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Solar Cells, Artificial Tactile Skin, Fingerprinting

Composite nanostructures fabricated in the form of micro or nanopillar arrays with re-usable substrate for solar cells, tactile sensing and other applications.
Solar cell/photovoltaic systems are a promising technology for renewable and alternative energy sources. The use of solar cells has traditionally been dominated by single crystal silicon (SCS) and the costs of the starting substrates are almost 50% of the total manufacturing cost. Furthermore, the intense competition for SCS between the microelectronics industry and the fledgling solar cell industry has lead to worldwide SCS supply shortage, providing an opportunity for thin-film based solar cell/photovoltaic modules to enter the energy market. Researchers at the University of California, Davis, have developed a method for the novel use of nanostructures (such as nanowires/nanopillars/nanorods, etc.) embedded polymeric photovoltaic junctions with high efficiency and lower cost. The technique uses substrates such as plastic, glass or textile but uses high quality single crystal materials for active photovoltaic devices. The original semiconductor substrate is never consumed during the fabrication process.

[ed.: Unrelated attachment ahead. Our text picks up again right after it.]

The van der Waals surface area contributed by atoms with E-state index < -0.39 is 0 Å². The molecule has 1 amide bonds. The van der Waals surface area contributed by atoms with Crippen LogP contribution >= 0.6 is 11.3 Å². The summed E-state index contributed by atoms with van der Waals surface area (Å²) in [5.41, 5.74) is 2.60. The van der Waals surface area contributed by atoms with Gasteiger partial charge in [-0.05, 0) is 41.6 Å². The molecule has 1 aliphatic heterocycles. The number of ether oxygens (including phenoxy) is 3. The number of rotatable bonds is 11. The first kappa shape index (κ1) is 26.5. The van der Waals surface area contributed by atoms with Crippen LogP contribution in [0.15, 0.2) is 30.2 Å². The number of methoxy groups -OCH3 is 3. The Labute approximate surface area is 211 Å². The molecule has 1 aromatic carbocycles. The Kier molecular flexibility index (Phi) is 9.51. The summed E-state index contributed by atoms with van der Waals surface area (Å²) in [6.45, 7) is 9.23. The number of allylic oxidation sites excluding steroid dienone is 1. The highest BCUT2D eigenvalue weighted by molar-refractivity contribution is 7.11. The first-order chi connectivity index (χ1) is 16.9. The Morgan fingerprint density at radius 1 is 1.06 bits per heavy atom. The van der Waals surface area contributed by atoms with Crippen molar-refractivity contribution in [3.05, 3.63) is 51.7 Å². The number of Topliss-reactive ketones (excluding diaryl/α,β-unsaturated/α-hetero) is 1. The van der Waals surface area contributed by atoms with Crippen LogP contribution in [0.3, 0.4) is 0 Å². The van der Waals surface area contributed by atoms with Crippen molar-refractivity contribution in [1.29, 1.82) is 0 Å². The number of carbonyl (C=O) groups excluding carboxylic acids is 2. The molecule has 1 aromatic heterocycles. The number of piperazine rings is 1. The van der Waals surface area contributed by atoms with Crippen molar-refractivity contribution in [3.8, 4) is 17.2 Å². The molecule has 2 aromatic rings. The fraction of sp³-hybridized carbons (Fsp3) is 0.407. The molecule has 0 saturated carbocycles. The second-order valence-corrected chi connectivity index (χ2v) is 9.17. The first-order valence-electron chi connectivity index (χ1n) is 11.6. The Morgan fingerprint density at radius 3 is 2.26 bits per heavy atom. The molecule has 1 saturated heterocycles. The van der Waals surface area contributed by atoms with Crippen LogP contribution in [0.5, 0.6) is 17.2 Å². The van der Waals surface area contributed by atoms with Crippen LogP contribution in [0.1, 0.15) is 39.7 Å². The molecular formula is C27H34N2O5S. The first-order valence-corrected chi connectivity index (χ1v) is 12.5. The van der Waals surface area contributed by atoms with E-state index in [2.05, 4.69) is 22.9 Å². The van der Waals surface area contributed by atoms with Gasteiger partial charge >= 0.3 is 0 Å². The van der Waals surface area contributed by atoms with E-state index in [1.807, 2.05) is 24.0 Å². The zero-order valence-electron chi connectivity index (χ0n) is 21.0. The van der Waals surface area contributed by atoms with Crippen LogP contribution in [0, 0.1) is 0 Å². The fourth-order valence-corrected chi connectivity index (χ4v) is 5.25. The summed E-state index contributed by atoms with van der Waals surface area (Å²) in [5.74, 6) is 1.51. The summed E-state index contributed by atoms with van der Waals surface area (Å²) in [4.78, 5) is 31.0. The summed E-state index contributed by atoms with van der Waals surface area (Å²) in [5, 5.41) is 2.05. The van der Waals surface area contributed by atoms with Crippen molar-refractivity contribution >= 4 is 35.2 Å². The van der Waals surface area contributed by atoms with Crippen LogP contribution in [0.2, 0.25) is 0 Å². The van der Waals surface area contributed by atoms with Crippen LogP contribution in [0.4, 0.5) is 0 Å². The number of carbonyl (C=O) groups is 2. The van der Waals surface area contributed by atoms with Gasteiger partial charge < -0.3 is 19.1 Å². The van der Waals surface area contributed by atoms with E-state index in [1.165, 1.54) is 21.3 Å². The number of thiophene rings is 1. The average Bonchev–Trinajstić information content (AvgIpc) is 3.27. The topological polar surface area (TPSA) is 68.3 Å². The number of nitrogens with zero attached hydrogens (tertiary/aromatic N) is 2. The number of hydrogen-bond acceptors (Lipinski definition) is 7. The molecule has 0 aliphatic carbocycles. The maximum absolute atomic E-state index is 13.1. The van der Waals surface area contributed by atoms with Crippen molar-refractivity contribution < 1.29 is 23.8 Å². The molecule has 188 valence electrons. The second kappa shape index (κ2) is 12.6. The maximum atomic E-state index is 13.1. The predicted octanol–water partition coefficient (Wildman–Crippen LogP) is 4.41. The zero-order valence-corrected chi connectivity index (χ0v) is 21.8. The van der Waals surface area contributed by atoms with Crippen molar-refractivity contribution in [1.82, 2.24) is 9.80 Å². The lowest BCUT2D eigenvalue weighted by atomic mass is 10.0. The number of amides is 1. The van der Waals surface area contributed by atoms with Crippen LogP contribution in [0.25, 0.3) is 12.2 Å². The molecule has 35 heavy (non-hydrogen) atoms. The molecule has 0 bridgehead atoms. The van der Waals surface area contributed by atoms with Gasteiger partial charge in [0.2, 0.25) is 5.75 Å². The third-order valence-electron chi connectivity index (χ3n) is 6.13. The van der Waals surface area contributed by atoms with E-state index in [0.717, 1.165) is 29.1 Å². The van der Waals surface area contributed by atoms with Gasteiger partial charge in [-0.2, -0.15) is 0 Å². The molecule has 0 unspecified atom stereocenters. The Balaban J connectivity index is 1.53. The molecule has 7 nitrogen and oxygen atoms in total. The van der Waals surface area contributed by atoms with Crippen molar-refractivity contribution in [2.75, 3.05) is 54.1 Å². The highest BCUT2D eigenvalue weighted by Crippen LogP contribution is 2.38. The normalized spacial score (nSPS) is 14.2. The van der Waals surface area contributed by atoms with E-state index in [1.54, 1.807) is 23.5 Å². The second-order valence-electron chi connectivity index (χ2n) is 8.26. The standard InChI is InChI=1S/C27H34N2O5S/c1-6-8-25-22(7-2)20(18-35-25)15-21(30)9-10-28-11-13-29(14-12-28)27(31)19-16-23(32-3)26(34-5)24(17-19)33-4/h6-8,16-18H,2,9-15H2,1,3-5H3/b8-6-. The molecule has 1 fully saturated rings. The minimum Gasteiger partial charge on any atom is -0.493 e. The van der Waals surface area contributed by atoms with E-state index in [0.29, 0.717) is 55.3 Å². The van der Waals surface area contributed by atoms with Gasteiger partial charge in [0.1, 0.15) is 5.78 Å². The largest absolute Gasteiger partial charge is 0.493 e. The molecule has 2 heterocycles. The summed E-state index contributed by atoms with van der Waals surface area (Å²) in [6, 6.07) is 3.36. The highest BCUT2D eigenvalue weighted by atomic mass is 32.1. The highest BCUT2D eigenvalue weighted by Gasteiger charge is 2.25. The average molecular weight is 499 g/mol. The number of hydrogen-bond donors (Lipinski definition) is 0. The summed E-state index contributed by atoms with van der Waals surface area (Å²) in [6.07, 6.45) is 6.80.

Besides photovoltaics, additional applications include use of the resulting micro or nanopillar device for highly sensitive tactile sensing applications, including pressure or heat sensing in robotics or medical and quality of life applications for patients who have a diminished sense of feeling or touch.


  • Photovoltaic alternative energy source
  • Fingerprinting, security applications
  • Robotics
  • Heat or pressure sensing
  • Artificial skin



This technology may drastically reduce the cost of solar cell manufacturing, increase the efficiency and solve the issue of current material (wafer) shortage for high efficiency/performance solar cells. For medical applications, this technology may improve quality of life. In security applications, it may be useful for fingerprinting, identification and verification settings.


  • Islam, M. Saif
  • Jayaraman, Logeeswaran V.
  • Katzenmeyer, Aaron
  • Ombaba, Matthew
Tech ID: 11199 / UC Case 2008-584-0